The feelings of the orthodox and mainstream thinking towards these creatures are ambivalent unlike vampires, who are always considered creatures of darkness. Gubernatis’ Zoological Mythology , for example, told about a pack of werewolves who smashed some monks for holding heretical opinions. These ambivalent feelings allowed a man accused of witchcraft to use the legal defense that he and a group of friends were werewolves, yes, made pacts with the devil, yes, but with permission of the angels so they can go down to hell to fight the demons. This defense led the judge to have him whipped for idolatrous, which isn’t nice but better than dying scorched.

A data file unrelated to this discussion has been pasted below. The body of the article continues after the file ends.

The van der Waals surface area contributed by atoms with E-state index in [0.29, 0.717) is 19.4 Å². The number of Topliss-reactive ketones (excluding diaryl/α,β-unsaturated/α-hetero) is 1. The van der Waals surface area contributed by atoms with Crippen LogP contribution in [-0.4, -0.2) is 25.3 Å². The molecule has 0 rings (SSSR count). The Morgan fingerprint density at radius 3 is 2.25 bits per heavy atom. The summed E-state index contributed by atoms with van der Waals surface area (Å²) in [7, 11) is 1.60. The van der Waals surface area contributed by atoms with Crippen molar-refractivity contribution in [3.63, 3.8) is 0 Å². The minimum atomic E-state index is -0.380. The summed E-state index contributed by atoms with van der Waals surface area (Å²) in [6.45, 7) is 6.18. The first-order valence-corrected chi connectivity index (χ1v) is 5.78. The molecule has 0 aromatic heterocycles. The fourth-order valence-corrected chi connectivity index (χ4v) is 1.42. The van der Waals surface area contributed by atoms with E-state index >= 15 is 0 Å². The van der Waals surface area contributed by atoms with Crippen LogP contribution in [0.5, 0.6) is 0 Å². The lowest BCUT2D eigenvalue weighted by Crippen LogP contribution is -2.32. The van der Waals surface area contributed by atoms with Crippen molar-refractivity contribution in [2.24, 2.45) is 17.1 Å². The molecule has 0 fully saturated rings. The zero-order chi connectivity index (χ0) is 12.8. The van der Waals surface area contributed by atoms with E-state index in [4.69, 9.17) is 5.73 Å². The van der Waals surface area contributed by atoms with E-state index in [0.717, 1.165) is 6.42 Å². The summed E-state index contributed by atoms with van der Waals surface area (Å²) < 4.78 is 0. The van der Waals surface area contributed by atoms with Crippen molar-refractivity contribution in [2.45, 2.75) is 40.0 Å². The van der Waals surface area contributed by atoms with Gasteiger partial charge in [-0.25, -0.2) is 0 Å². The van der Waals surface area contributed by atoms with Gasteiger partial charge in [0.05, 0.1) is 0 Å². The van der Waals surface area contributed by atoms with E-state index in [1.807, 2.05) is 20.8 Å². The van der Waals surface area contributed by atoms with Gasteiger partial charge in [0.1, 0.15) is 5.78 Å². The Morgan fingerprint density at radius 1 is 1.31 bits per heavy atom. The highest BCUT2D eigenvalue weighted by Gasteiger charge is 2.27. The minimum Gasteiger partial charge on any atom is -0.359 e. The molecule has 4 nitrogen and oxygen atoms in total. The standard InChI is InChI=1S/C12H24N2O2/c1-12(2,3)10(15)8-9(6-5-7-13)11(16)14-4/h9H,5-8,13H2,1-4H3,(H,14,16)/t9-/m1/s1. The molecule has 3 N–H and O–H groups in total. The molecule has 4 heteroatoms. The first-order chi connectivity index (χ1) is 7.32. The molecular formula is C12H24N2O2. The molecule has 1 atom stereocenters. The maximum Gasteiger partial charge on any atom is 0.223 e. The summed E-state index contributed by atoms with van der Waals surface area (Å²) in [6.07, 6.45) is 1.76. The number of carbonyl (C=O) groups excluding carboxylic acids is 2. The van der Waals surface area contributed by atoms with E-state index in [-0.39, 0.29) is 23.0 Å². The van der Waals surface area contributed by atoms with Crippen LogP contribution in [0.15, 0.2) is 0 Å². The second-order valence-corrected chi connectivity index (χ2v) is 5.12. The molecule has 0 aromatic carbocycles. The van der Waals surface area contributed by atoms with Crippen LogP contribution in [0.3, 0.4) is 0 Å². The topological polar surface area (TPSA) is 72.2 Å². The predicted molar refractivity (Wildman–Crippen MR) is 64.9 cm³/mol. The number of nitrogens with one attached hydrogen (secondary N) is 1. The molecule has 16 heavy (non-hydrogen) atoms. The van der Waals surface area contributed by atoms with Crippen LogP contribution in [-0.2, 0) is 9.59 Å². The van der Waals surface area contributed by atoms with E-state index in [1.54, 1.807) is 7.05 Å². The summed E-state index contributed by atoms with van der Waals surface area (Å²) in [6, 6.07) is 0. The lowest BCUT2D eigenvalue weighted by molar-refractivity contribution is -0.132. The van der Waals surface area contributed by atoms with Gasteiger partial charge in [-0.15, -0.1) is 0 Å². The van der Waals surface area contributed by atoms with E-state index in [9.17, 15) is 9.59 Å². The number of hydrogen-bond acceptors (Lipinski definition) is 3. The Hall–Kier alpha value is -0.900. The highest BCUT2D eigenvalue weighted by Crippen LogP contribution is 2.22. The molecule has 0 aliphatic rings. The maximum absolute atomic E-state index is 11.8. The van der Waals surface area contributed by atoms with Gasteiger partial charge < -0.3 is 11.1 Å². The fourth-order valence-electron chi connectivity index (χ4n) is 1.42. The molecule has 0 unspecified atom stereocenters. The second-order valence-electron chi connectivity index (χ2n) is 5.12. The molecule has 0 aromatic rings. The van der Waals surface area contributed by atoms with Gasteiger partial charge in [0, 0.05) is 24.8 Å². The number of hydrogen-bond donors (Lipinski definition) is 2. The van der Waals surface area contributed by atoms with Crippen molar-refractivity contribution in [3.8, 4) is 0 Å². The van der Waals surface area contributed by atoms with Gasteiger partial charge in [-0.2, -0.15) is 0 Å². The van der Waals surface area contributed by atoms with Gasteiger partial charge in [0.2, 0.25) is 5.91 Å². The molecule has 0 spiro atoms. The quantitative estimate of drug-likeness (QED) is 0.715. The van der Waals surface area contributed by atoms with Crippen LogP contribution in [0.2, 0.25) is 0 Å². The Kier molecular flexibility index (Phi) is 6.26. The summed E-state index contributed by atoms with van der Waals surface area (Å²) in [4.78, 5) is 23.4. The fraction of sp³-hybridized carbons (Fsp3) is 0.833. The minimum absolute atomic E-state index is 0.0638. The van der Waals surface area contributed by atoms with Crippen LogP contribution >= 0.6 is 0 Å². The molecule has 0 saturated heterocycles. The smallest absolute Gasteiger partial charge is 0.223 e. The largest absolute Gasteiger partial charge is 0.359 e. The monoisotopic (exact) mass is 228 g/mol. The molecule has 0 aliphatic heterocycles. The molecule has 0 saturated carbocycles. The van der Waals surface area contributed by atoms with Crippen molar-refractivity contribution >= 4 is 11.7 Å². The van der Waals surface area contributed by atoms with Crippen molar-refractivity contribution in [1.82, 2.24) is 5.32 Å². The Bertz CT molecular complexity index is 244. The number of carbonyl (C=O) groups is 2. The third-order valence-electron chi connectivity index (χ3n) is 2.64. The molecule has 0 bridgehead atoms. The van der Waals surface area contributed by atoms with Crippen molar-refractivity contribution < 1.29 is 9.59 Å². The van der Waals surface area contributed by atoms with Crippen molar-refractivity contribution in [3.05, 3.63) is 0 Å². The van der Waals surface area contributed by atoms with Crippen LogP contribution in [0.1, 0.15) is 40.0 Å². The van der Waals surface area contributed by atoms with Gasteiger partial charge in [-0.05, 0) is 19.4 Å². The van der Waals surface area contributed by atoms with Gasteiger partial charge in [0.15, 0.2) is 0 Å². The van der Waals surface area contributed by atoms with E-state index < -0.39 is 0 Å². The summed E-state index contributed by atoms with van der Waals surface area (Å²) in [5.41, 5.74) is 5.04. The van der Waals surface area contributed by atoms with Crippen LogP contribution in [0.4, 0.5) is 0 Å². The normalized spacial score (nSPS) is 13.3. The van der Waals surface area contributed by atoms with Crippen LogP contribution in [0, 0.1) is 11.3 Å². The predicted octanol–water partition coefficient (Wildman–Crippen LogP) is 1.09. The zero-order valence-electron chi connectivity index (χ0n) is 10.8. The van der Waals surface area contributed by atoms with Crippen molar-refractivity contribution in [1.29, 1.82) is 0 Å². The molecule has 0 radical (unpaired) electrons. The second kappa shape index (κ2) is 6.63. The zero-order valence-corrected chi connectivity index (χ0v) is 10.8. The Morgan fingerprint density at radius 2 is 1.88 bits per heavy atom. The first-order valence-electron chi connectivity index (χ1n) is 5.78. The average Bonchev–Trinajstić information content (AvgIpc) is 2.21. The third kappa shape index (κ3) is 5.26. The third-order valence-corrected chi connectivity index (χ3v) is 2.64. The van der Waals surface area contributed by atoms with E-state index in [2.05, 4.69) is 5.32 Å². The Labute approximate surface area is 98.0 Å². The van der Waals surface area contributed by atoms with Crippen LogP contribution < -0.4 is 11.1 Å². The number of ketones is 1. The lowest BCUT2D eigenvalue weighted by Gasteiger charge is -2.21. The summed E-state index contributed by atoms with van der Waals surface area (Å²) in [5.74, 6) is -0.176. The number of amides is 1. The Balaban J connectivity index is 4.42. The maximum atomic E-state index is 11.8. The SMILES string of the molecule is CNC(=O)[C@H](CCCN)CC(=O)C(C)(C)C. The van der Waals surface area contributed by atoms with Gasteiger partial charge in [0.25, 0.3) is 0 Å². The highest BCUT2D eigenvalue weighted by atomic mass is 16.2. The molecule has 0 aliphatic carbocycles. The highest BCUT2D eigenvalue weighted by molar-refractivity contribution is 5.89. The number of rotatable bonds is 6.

An aside: Shakira has recently used a Colombian expression to name one of her songs "she-wolf", which is the derisive and pejorative way to refer to certain female specimens, very generous to display attributes already quite generous with plunging necklines, tight minis and stiletto boots. The origin of the saying is medieval and Italian: families would make their children look after the herds. Many sheperds were teenagers and every now and then sold under the counter a sheep to pay a brothel and then report to his parents the sheep as taken by the wolf. The parents (specially the father) knew the truth, having passed themselves by this kind of initiation into adulthood and they accepted it as a sort of occupational cost calling it "the portion of the wolf". The she-wolf, more precisely